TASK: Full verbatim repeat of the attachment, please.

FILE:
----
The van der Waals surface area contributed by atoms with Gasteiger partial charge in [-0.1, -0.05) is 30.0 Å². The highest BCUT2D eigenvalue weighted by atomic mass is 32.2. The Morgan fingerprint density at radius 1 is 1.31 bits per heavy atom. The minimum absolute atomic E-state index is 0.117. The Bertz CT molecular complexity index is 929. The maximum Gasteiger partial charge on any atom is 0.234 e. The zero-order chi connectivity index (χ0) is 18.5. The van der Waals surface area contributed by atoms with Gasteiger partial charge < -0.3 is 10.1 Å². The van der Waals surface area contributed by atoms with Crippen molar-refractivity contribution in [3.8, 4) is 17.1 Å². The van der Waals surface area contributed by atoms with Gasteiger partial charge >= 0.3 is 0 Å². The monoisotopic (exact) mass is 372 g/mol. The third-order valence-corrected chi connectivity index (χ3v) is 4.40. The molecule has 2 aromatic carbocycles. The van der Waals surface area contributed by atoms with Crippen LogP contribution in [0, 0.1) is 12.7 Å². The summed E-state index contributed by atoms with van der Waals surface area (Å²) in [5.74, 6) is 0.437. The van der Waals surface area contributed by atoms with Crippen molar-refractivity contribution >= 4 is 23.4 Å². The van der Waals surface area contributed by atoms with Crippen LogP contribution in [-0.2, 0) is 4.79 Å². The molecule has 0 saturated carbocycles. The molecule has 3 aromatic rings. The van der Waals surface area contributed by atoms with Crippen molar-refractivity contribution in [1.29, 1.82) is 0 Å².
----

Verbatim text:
The van der Waals surface area contributed by atoms with Gasteiger partial charge in [-0.1, -0.05) is 30.0 Å². The highest BCUT2D eigenvalue weighted by atomic mass is 32.2. The Morgan fingerprint density at radius 1 is 1.31 bits per heavy atom. The minimum absolute atomic E-state index is 0.117. The Bertz CT molecular complexity index is 929. The maximum Gasteiger partial charge on any atom is 0.234 e. The zero-order chi connectivity index (χ0) is 18.5. The van der Waals surface area contributed by atoms with Gasteiger partial charge < -0.3 is 10.1 Å². The van der Waals surface area contributed by atoms with Crippen molar-refractivity contribution in [3.8, 4) is 17.1 Å². The van der Waals surface area contributed by atoms with Gasteiger partial charge >= 0.3 is 0 Å². The monoisotopic (exact) mass is 372 g/mol. The third-order valence-corrected chi connectivity index (χ3v) is 4.40. The molecule has 2 aromatic carbocycles. The van der Waals surface area contributed by atoms with Crippen LogP contribution in [0, 0.1) is 12.7 Å². The summed E-state index contributed by atoms with van der Waals surface area (Å²) in [5.74, 6) is 0.437. The van der Waals surface area contributed by atoms with Crippen molar-refractivity contribution >= 4 is 23.4 Å². The van der Waals surface area contributed by atoms with Crippen LogP contribution in [-0.2, 0) is 4.79 Å². The molecule has 0 saturated carbocycles. The molecule has 3 aromatic rings. The van der Waals surface area contributed by atoms with Crippen molar-refractivity contribution in [1.29, 1.82) is 0 Å².